Doctors say a growing number of New Jersey allergy sufferers are giving up on over-the-counter medications and asking for more potent prescription drugs to help them get through an especially bad spring allergy season.
They say over-the-counter, and even some prescription, antihistamines and decongestants are no longer working for some allergy sufferers who have taken those medications for extended periods of time.
“There is just a large percentage of patients where the medicines are becoming less and less effective,” said Dr. Larry Schwartz, an allergist with Atlantic Allergy and Asthma Center in Linwood. “The body grows used to these medications.”
Schwartz said many patients now want prescription steroid nasal sprays, or more extensive treatment for their particular allergies.
“This year, more people than ever are coming in for allergy shots,” he said.
At the ShopRite on English Creek Road in Egg Harbor Township on Friday, Dawn Donchey was buying some allergy medicine for her husband, Arthur, who has suffered with allergies for years.
Donchey, who lives on Princeton Avenue, said she was buying a different over-the-counter medication on the advice of the family’s doctor because the medication her husband has used for years no longer works. Donchey said she and her husband are considering something more drastic, such as allergy shots.
“We haven’t made up our minds yet,” she said.
This spring’s bad allergy season and the increasing difficulty in treating allergy sufferers is causing other significant health problems, physicians say.
Melissa Huchinson, a physician with AtlantiCare Family Medicine in Upper Township, said she’s treating patients for acute sinus infections caused by allergies. The patients are suffering from serious facial and tooth pain caused by nasal congestions, she said.
Huchinson said the problem is worse for adults, who have more developed sinuses than children.
Officials with the state Department of Health and Senior Services said they don’t monitor allergy problems.
However, Dr. Catherine Monteleone, a certified allergist and associate professor of medicine with the University of Medicine and Dentistry of New Jersey-Robert Wood Johnson Medical School, tracks allergy problems across the state. She said doctors throughout New Jersey are reporting increased health problems related to allergies, and a demand from patients for more powerful allergy drugs.
“This is a bad year,” she said. “The pollen counts are very high and people are really suffering.”
The suffering is so bad that more people are turning to specialists for help.
According to Schwartz, allergists report seeing more new patients this spring than in the past several springs.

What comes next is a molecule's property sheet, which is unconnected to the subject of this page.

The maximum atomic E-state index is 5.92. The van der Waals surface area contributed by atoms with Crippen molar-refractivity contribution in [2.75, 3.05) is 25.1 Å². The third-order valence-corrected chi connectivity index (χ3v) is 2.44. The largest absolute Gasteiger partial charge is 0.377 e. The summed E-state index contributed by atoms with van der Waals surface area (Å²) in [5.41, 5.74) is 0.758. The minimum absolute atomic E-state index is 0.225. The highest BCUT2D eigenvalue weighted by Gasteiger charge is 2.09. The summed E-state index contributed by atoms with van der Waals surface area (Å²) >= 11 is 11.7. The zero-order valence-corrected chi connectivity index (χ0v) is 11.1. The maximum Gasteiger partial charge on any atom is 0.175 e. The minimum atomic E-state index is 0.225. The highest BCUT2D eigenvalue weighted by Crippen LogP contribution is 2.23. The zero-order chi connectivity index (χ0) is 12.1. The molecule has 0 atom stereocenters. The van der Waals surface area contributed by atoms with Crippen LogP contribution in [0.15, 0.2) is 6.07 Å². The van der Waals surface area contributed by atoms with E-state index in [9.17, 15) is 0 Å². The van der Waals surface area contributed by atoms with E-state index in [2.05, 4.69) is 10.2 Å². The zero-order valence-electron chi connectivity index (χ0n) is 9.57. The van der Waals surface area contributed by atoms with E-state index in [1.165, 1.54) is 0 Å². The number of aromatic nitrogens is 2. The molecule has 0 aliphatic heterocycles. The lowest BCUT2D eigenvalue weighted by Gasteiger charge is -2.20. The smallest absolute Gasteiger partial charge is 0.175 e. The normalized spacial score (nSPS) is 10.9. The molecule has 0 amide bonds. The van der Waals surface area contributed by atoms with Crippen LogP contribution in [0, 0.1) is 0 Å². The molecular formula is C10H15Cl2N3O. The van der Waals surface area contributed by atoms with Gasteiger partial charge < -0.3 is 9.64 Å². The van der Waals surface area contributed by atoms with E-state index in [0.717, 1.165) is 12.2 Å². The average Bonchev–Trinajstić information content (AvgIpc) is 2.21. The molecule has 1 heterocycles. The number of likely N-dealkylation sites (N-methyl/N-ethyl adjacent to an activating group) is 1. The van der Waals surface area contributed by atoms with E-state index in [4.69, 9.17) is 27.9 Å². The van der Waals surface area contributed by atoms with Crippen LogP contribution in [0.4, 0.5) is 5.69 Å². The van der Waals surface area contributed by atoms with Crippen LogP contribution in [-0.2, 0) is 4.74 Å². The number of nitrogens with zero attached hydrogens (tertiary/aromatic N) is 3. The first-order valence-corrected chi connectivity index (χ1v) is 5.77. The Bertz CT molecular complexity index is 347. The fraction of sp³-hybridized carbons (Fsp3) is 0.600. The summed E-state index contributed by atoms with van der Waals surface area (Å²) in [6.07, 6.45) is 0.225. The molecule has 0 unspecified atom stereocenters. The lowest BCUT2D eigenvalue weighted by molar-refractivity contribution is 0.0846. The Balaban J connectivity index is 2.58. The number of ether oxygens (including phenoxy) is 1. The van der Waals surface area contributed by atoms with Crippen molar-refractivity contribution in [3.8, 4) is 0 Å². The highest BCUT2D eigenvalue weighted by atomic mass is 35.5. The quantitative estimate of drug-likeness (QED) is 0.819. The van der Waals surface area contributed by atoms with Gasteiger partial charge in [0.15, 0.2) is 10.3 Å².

“They’ve already tried everything that they can do on their own, or what they can do through their primary care doctors,” he said.
Doctors are blaming the severe allergy season on a this past winter’s heavy snowfall, which was followed by rain and then warm temperatures that prompted early and quick tree growth. That tree growth caused large amounts of pollen, they said.
Many allergists use the Web site www.pollen.com to monitor pollen levels. The Web site uses a series of factors, such as weather, to develop a daily pollen ranking. The ranking runs from zero to 12, with 12 being the worst-case scenario.
A review of the rankings for a number of southern New Jersey communities shows most of the communities had a score of 10 or above for at least 15 of the past 20 days.
Some residents don’t need charts to determine the severity of the allergy season with which they’re dealing.
In the Seaville section of Upper Township, 40-year-old Nicole Chain has used prescription eye drops and nasal sprays to help her cope with allergies for about the past 15 years. Even with those medications, Chain said her allergies are worse this spring - a season she looks forward to despite the allergy problems.
“My eyes and nasal allergies are really bad,” she said. “I love spring. To me, it’s really beautiful. But, yes, I have to suffer for it.”
Chain said her 14-year-old daughter, Rachel, also suffers from allergies that bring on breathing problems. That’s tough on a girl who swims for a local swim team, she said.
“You can see the difference when she’s done laps,” Chain said.
Preventing allergy problems at home
- Dusting surfaces and frequently washing bedding can help control dust mites in the home.
- Vacuuming once or twice a week can also reduce surface dust mites. Wearing a mask when vacuuming, or leaving the house for a few hours after cleaning, helps with avoiding airborn allergens. Use a vacuum with an air filter to capture dust.
- Limit contact with animals with fur and feathers. Pet owners with allergies should at least keep pets out of the bedroom.
- Keep windows and doors closed to prevent pollen from entering the home. Use and regularly clean an air filtering system, or run the air conditioner and change its filter often.
- Limit the number of houseplants, as they also carry pollen.
- Reduce moisture in the bathroom and kitchen to limit the threat from mold spores. Fix any leaks found inside and outside the home. Clean moldy surfaces.
- Use a dehumidifier.
Source: Asthma and Allergy Foundation of America
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